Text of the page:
Literally, what we associate with rock/blues guitar sound for the last 35 years can be traced back to the tones Clapton was getting in '66. Second, technique. Imagine yourself as young
person in England at this time and you've discovered the great American blues guitarists like B.B. and Freddie King but figure
you will never see them unless you go to America. Then you hear about AN ENGLISHMAN your age who can play that way, plus add
something of his own. Third, temperament. Eric Clapton was able
at young age to both tap into a vastly different world (that of the African-American middle aged bluesman)and supply his own
revolutionary ideas about how the elecrtic guitar could be played. Revolutionary is right. People forget about that all the time but in 1966 Clapton changed everything. It is a tribute to his basic sanity after all these years and personal problems that
he DIDN'T try and continually live up to that standard. He did
other things. Most musicians never have the opportunity to revo-
lutionize anything and very very few can do it more than once.
Whenever anyone looks disparagingly on Eric Clapton's career, and
he had some low points it's true, all I have to say is "Bluesbreakers".
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64 of 66 people found the following review helpful By Nicholas Aleshin on June 5, 2001
Format: Audio CD
Few albums have had greater impact than the landmark John Mayall With Eric Clapton "Blues Breakers." Released by the Decca label in Britain on 22 July 1966, literally days after Clapton quit the Bluesbreakers and just a week before Cream's debut, it went all the way to #6, a pretty mean feat since Mayall's band had never had a hit single. This may have been a first in Britain.

Of course, this is the album that set the blues and guitar worlds aflame and established Eric Clapton's name worldwide as the most passionate of musical interpreters. If you haven't yet heard "Beano" (as the album is affectionately known, because Clapton is pictured reading "The Beano" comic book on its cover), then you ain't heard nuthin' yet!

From the album's first notes, you realize that you're in guitar heaven, as "Slowhand" shows us the way electric guitar can and should be played. Clapton's virtuoso playing is white-hot throughout. Playing with maturity beyond his then-21 years, the young Eric Clapton was so influential that Gibson eventually reissued the (out-of-production-since-1960) Les Paul model guitar, which Clapton then played.

John Mayall's Bluesbreakers served--and still serves today--as a finishing school for great musicians and sidemen (Clapton, Peter Green, Mick Taylor, John McVie, Jack Bruce, Aynsley Dunbar, Mick Fleetwood, Coco Montoya and others). Mayall's proselytizing the blues (he's 78 years old!), his songwriting skills, and his other musical talents should not be ignored nor taken lightly.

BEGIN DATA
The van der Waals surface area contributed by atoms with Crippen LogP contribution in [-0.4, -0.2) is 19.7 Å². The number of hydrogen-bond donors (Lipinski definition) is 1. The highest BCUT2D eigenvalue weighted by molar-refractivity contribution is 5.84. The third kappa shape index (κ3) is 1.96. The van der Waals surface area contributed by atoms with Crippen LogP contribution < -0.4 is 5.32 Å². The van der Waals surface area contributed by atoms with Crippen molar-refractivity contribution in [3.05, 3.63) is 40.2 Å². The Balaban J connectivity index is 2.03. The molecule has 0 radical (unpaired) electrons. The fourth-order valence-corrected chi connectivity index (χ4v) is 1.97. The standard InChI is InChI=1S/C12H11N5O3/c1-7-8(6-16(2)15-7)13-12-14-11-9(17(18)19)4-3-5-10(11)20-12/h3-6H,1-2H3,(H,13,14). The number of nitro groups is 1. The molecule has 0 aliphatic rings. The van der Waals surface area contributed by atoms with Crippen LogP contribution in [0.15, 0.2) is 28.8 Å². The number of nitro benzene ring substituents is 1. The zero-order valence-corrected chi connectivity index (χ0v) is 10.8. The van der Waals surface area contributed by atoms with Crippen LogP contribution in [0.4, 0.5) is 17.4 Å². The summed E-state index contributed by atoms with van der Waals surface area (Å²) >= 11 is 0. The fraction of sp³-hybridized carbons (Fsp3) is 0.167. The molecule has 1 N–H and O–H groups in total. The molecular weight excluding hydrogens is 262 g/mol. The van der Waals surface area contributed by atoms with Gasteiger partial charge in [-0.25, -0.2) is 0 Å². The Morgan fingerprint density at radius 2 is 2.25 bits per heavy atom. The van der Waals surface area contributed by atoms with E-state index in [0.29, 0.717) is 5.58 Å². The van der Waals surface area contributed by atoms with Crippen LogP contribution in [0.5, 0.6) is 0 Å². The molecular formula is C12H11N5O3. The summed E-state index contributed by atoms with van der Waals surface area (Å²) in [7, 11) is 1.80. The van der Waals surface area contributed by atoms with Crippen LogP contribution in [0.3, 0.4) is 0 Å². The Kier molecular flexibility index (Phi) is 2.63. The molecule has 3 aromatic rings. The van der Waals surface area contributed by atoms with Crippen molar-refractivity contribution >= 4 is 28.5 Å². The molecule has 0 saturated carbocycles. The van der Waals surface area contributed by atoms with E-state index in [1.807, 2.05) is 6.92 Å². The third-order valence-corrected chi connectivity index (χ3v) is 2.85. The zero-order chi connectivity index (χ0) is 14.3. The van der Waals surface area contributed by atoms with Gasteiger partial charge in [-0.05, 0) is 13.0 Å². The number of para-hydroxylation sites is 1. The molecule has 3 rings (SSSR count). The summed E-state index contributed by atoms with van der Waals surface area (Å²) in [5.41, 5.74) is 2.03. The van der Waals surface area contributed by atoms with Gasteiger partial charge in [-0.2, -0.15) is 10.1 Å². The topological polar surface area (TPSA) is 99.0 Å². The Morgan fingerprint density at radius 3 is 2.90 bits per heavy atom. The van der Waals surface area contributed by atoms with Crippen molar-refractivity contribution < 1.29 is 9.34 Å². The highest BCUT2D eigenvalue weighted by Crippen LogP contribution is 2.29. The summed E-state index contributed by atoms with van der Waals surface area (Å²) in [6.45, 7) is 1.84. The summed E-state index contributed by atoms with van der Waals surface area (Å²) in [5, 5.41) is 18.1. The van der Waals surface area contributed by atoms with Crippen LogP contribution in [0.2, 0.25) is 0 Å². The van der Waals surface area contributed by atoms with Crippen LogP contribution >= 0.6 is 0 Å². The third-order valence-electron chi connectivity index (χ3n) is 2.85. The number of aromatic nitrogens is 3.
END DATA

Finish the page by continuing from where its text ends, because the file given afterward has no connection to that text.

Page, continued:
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45 of 48 people found the following review helpful By Perry Celestino on April 14, 2005
Format: Audio CD Verified Purchase
Well this is one of the most memorable LPs of my life. I have been a Blues fan (fanatic?) for 40 years and it all started with this LP. I probably played along with the first side of this record everyday of my Junior year in High School. I had been introduced, as a teen age American, to R&B and Blues with the Rolling Stones, especially the 12x5 album, when they did Little Walter's (1950s version ala Jay "Hootie" McShann and Walter Brown's 1941 original) "Confessin' The Blues" (still the greatest Chicago Blues tune ever recorded by a British band). That was 1965, I got to know all the Chuck Berry and Bo Diddley originals. But this record opened up the Chicago Blues-But done differently, not just mere imitation-(that has been suggested in previous reviews, but I never believed it-(check out the differences in style and arrangement and sound) they really didn't/couldn't do that and they knew it, or at least Clapton did. Mayall was older than the rest and he really wanted to emulate his idols in Chicago. Clapton had a deeper (and younger) perception on this genre- and was a White British guy! Clapton was a lot like his young protege Doyle Bramhall II on his latest Sessions for Robert J- an extension on his first ever recorded vocal "Ramblin' On My Mind" on this CD. Bramhall confessed he never listened to Johnson much before this session. Well Clapton had been with the Yardbirds (as we all know) and had been getting into Blues with Mayall's extensive record collection. He came to this session also with a fresh mind.

The session was done at a loud- "club-like" sound level which perplexed the sound engineers. The distortion of the Marshall amp with the Les Paul was augmented by the sound engineers to make something really unique.